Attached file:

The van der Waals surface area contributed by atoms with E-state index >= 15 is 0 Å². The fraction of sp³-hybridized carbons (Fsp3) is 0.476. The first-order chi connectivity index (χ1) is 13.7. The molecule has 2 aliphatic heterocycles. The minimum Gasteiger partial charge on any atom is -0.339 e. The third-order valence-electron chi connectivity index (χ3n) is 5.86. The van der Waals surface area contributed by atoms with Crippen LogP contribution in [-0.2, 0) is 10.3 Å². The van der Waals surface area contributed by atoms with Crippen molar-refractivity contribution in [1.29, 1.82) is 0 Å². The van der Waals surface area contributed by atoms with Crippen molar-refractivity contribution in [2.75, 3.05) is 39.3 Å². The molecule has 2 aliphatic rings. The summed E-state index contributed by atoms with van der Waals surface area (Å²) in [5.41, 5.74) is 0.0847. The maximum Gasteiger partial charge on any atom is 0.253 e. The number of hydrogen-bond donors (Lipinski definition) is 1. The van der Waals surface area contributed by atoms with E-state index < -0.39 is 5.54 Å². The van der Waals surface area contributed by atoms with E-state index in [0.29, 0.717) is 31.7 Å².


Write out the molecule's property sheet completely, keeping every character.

The van der Waals surface area contributed by atoms with E-state index >= 15 is 0 Å². The fraction of sp³-hybridized carbons (Fsp3) is 0.476. The first-order chi connectivity index (χ1) is 13.7. The molecule has 2 aliphatic heterocycles. The minimum Gasteiger partial charge on any atom is -0.339 e. The third-order valence-electron chi connectivity index (χ3n) is 5.86. The van der Waals surface area contributed by atoms with Crippen LogP contribution in [-0.2, 0) is 10.3 Å². The van der Waals surface area contributed by atoms with Crippen molar-refractivity contribution in [1.29, 1.82) is 0 Å². The van der Waals surface area contributed by atoms with Crippen molar-refractivity contribution in [2.75, 3.05) is 39.3 Å². The molecule has 2 aliphatic rings. The summed E-state index contributed by atoms with van der Waals surface area (Å²) in [5.41, 5.74) is 0.0847. The maximum Gasteiger partial charge on any atom is 0.253 e. The number of hydrogen-bond donors (Lipinski definition) is 1. The van der Waals surface area contributed by atoms with E-state index < -0.39 is 5.54 Å². The van der Waals surface area contributed by atoms with E-state index in [0.29, 0.717) is 31.7 Å².